• Define a procedure to perform periodic reviews on all non-compliant databases and remediate as necessary as part of your regular operations. Set aside time to do this routine so that it doesn’t get put off.
  • Management Groups can define a specific group as the default management group for new subscriptions. By default, it is the Root Management Group; however, that may not be the best place for new subscriptions depending on what policies you want in place at that level. Check out the documentation on how to set your default management group. When choosing where a new subscription will be placed, think about failing safe as it applies to what security you want on your databases automatically without additional effort.
  • Don’t wait until you have all possible policies you want to enforce defined before getting them applied. Once you have one or two policies that you know you’ll want to enforce, go ahead and get them implemented. This will allow you to work through your process of managing your policies and initiatives while the number of policies is small.
  • Microsoft has created a lot of Azure Policy definitions for specific compliance standards policies, which can easily be pulled into your own initiatives. You can find a list of specific compliance standards (such as FedRAMP, HIPAA, NIST, and more ) in their documentation, along with links to Azure Policies defined on GitHub to use. They also have an Azure Security Benchmark built-in initiative you can use as a baseline if you wish. These built-in initiatives would be a great place to start, especially if there is a specific compliance standard you need to follow and there is already a policy defined.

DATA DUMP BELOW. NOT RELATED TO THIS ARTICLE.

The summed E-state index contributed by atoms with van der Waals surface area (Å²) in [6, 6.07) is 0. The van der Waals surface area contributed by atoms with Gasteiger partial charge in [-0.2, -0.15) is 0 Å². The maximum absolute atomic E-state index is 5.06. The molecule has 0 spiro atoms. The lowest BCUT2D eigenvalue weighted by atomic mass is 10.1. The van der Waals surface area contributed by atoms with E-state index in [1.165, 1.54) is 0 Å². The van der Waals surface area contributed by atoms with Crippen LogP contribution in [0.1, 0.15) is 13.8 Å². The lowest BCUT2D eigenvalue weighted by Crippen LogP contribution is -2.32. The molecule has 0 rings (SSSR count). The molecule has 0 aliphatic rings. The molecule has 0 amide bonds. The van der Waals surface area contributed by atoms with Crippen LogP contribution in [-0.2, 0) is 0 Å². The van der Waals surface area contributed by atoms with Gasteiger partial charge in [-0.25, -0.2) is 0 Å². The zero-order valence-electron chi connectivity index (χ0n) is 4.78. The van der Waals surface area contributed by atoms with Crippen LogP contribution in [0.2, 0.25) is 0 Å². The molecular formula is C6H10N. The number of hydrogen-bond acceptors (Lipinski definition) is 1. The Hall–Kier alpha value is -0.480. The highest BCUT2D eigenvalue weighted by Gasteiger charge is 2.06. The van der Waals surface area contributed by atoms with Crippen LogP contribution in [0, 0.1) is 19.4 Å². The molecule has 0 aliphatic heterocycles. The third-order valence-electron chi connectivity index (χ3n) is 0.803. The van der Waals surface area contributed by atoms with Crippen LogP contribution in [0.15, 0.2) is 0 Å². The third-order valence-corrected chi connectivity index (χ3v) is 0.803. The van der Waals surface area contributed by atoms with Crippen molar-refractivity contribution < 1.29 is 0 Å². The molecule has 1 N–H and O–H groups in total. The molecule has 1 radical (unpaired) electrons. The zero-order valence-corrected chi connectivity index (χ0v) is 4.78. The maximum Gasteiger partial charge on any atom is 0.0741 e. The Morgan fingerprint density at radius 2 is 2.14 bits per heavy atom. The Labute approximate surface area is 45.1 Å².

Image showing the configuration page of an Azure policy. The JSON is available on the page.
    Image: Azure Portal showing the configuration for a built-in policy for ensuring Azure SQL Servers have disabled public access

Azure Policy and Management Groups

Using Azure Policies and Management Groups can help you get a good handle on the security of your data. You may still need to provide additional measures, but these tools will help you automate the enforcement of rules you define and provide a baseline level of security and compliance for all of your Azure SQL Databases and Azure SQL Managed Instances.

If you liked this article, you might also like Performance of querying blob storage with SQL – Simple Talk (red-gate.com).

About the author

Michael Wood describes himself as a problem solving, outdoorsy, user group advising, dog-loving, blog writing, solution creating, event planning, married, technology speaking, father of one kind of guy. When he's not living up to that title he's an avid reader, (horrible) violinist and gamer. Michael is one of the Founding Directors of the Cincinnati .NET User Group as well as the founder of the Cincinnati Software Architecture Special Interest Group. Michael has been awarded a Microsoft MVP in Windows Azure for his contributions to educating the community on the cloud platform. You can catch up with Michael on his blog at http://mvwood.com/blog and on twitter under the handle @mikewo.